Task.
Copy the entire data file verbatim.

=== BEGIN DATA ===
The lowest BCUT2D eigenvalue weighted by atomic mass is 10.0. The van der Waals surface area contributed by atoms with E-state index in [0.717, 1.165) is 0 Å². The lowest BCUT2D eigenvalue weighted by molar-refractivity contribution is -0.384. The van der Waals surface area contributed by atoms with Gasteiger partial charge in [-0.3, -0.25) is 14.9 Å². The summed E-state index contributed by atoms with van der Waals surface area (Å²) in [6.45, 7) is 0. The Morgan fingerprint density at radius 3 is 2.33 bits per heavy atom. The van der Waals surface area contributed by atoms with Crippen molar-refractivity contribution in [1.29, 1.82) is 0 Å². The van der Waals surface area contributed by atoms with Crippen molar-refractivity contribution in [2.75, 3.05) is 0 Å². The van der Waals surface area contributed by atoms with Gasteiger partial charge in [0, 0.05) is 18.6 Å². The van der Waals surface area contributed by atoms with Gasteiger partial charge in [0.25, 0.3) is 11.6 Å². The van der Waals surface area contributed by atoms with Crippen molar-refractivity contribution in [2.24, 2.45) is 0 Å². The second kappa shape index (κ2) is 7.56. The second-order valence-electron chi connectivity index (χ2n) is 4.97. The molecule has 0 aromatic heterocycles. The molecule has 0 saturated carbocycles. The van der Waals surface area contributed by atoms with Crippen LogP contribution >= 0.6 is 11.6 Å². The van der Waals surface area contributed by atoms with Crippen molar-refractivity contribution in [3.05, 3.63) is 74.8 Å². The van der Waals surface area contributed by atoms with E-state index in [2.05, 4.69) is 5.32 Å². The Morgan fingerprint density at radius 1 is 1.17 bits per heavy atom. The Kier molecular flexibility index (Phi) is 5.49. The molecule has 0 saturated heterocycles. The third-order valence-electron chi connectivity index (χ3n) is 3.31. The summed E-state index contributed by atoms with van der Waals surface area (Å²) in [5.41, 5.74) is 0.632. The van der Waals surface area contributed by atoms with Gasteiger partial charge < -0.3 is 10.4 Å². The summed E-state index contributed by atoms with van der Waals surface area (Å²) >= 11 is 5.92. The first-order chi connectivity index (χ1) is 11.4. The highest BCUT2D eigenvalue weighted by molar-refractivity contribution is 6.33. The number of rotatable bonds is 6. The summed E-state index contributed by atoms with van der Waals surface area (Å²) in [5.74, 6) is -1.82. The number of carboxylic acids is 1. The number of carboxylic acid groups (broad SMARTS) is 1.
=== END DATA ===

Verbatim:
The lowest BCUT2D eigenvalue weighted by atomic mass is 10.0. The van der Waals surface area contributed by atoms with E-state index in [0.717, 1.165) is 0 Å². The lowest BCUT2D eigenvalue weighted by molar-refractivity contribution is -0.384. The van der Waals surface area contributed by atoms with Gasteiger partial charge in [-0.3, -0.25) is 14.9 Å². The summed E-state index contributed by atoms with van der Waals surface area (Å²) in [6.45, 7) is 0. The Morgan fingerprint density at radius 3 is 2.33 bits per heavy atom. The van der Waals surface area contributed by atoms with Crippen molar-refractivity contribution in [1.29, 1.82) is 0 Å². The van der Waals surface area contributed by atoms with Crippen molar-refractivity contribution in [2.75, 3.05) is 0 Å². The van der Waals surface area contributed by atoms with Gasteiger partial charge in [0, 0.05) is 18.6 Å². The van der Waals surface area contributed by atoms with Gasteiger partial charge in [0.25, 0.3) is 11.6 Å². The van der Waals surface area contributed by atoms with Crippen molar-refractivity contribution in [2.24, 2.45) is 0 Å². The second kappa shape index (κ2) is 7.56. The second-order valence-electron chi connectivity index (χ2n) is 4.97. The molecule has 0 aromatic heterocycles. The molecule has 0 saturated carbocycles. The van der Waals surface area contributed by atoms with Crippen LogP contribution >= 0.6 is 11.6 Å². The van der Waals surface area contributed by atoms with Crippen molar-refractivity contribution in [3.05, 3.63) is 74.8 Å². The van der Waals surface area contributed by atoms with E-state index in [2.05, 4.69) is 5.32 Å². The Morgan fingerprint density at radius 1 is 1.17 bits per heavy atom. The Kier molecular flexibility index (Phi) is 5.49. The molecule has 0 saturated heterocycles. The third-order valence-electron chi connectivity index (χ3n) is 3.31. The summed E-state index contributed by atoms with van der Waals surface area (Å²) in [5.41, 5.74) is 0.632. The van der Waals surface area contributed by atoms with Gasteiger partial charge < -0.3 is 10.4 Å². The summed E-state index contributed by atoms with van der Waals surface area (Å²) >= 11 is 5.92. The first-order chi connectivity index (χ1) is 11.4. The highest BCUT2D eigenvalue weighted by molar-refractivity contribution is 6.33. The number of rotatable bonds is 6. The summed E-state index contributed by atoms with van der Waals surface area (Å²) in [5.74, 6) is -1.82. The number of carboxylic acids is 1. The number of carboxylic acid groups (broad SMARTS) is 1.